If you’re reading this, the “4E’s” – trade show exhibits, corporate events, branded interior environments and compelling engagements – likely play an important role in your marketing mix. And in executing your E’s, you know all too well the myriad of details that compete for your time and take your focus off your most important responsibility – preparing to meet your audience face-to-face.
That is why savvy planners partner with professionals to sweat the small details and produce greater peace-of-mind by ensuring everything happens when, where and how it is supposed to happen.
Companies in this space can vary greatly – from large conglomerates to smaller family-owned businesses and everything in-between. Some are focused on a specific function, like a traditional exhibit house that designs and builds the structure itself. Some provide end-to-end coverage of all core functions, either internally or through third parties.
How can you ensure the partner you select is well-suited to your needs?
Offerings. What functions does this partner provide? Will they be outsourcing functionality? If third parties are used, how will you ensure that everything comes off without a hitch? Who will take responsibility if something goes wrong? How will they make you shine – as a business, a brand and a professional?
Make sure you differentiate between internal services and shared labor pools when selecting a partner. A company with its own labor resources can give your job priority to ensure deadlines are met with their best talent. A shared labor pool may not offer the same assurance.
Experience. A strategically-insourced partner integrates every member of the team from the inception of your project. Imagine the possibilities when the team who will build and install your exhibit can share their insight on how to do it better, smarter and more efficiently from the get-go. Hindsight is 20/20 – but so is the power of a truly integrated internal team.
Reputation. How can your potential partner prove that they can do the job? Ask to see a portfolio of actual client projects produced. Talk to key clients so you can ascertain that the company keeps their promises. But realize that client references can be subjective.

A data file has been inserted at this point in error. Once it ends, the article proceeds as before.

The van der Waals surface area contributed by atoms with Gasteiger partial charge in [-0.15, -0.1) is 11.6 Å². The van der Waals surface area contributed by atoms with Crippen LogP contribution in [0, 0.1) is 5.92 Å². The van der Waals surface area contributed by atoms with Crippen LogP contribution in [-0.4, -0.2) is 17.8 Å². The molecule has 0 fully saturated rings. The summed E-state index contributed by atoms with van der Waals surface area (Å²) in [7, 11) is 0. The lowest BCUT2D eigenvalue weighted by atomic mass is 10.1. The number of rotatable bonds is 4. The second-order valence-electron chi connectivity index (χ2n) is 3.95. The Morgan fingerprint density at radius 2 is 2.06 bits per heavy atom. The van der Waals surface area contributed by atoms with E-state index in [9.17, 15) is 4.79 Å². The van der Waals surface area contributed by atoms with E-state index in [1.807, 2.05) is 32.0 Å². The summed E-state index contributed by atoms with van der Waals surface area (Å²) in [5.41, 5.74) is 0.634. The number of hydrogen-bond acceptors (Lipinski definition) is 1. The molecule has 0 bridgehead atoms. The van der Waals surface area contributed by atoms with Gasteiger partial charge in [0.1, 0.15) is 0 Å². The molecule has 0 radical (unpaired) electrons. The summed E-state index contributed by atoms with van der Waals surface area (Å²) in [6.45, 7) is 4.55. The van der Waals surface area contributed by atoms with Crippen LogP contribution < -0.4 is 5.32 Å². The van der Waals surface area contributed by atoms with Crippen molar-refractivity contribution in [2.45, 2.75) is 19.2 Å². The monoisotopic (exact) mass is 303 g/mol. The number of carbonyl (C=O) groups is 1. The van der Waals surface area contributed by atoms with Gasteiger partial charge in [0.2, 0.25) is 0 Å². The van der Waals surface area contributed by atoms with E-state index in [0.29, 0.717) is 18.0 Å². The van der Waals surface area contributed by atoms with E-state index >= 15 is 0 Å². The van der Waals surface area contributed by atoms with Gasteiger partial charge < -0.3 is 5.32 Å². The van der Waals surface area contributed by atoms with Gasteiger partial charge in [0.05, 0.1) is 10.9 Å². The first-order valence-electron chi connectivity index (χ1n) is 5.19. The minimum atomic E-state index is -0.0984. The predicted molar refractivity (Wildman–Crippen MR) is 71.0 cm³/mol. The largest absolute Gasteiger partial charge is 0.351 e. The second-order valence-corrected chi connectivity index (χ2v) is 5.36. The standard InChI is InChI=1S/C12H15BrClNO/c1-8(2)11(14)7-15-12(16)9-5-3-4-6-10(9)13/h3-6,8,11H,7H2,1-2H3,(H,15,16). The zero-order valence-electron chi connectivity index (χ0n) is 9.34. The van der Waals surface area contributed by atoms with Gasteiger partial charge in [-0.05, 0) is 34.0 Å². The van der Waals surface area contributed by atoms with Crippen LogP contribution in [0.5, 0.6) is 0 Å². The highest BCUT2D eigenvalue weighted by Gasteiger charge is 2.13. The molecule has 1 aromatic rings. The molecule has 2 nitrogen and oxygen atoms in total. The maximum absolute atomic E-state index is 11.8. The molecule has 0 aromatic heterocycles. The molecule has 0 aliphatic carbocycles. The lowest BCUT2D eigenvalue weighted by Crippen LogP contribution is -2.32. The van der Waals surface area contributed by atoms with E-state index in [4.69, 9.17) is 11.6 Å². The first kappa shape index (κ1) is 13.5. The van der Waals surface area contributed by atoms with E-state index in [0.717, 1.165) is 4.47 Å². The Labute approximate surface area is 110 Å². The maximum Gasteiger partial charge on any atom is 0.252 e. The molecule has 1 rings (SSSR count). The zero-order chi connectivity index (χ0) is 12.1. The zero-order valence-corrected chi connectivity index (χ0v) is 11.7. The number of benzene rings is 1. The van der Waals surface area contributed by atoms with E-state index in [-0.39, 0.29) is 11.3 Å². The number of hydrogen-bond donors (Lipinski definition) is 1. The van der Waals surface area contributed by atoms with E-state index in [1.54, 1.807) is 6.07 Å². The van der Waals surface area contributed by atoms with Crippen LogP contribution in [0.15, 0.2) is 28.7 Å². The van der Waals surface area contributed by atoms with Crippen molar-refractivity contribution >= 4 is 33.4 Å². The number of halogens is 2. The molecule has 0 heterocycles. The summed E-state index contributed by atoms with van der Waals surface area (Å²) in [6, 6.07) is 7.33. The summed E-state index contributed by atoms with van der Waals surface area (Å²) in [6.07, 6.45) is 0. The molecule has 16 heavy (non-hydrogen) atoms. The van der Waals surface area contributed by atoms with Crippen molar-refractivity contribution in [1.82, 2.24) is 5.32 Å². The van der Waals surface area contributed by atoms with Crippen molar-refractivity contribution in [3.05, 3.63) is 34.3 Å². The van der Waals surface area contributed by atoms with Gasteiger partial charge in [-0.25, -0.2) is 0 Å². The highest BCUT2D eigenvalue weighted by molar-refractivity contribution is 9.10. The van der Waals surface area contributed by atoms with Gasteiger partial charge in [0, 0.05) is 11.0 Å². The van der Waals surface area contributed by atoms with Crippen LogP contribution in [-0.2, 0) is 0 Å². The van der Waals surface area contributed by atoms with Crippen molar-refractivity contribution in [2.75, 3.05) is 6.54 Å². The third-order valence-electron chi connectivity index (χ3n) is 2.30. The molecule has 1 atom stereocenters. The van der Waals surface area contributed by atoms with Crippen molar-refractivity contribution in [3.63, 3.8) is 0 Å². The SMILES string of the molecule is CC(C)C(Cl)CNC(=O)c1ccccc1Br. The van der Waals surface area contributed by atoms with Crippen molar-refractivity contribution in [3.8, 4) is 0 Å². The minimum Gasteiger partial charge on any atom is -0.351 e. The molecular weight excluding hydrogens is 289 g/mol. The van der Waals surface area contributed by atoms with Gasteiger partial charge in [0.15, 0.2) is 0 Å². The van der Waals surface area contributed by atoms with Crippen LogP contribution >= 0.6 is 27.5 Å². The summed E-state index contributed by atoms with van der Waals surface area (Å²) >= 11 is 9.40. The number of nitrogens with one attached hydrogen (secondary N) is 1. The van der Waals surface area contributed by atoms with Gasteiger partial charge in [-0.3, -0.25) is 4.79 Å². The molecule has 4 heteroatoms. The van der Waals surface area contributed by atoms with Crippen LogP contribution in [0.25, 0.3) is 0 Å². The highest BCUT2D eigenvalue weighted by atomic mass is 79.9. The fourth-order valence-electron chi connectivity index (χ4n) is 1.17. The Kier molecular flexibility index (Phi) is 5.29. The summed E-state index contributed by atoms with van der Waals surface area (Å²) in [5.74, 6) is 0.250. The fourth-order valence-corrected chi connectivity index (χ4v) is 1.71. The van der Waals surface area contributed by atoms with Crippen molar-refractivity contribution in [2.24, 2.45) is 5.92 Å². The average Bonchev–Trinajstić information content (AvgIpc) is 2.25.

Independent validation can also help. The Experiential Designers and Producers Association (EDPA) offers an RFP Certification that is equivalent to the “Good Housekeeping Seal,” giving confidence that your prospective partner is an elite company who should make the best use of your investment.
Obtaining EDPA certification is not easy. Only 16 companies nationwide have received this auspicious recognition since 2014, demonstrating that they have met the EDPA’s stringent standards. Certification is granted by an independent third-party audit firm who reviews the member company’s application and verifies compliance with standards and practices. More information and a list of recognized companies can be found at http://www.edpa.com/join#certification.
Value. Because of the intrinsic relationship aspect of trade show and event marketing, this is not a commodity-based industry. Pricing can vary significantly, but the comparisons are rarely apples-to-apples. Value is not defined by the low-price leaders. Some providers may quote low to bring you in the door, with invoices that do not necessarily align with those estimates.
Your partner should treat your investment as if it were their own money. The estimate for the quoted scope of work should be reasonable and they should be willing to stand by their numbers as long as both of you keep up your end of the agreement. But they should also be free to recommend plus-ups with substantiation that you can bring to your leadership team to justify added funds if merited.
Experience marketing offers a unique opportunity to get in front of your audience in a meaningful and memorable way. The partner you select will play an integral role in bringing your vision to life, while helping you make the most of your investment. Select the best, take advantage of their experience and watch your program grow!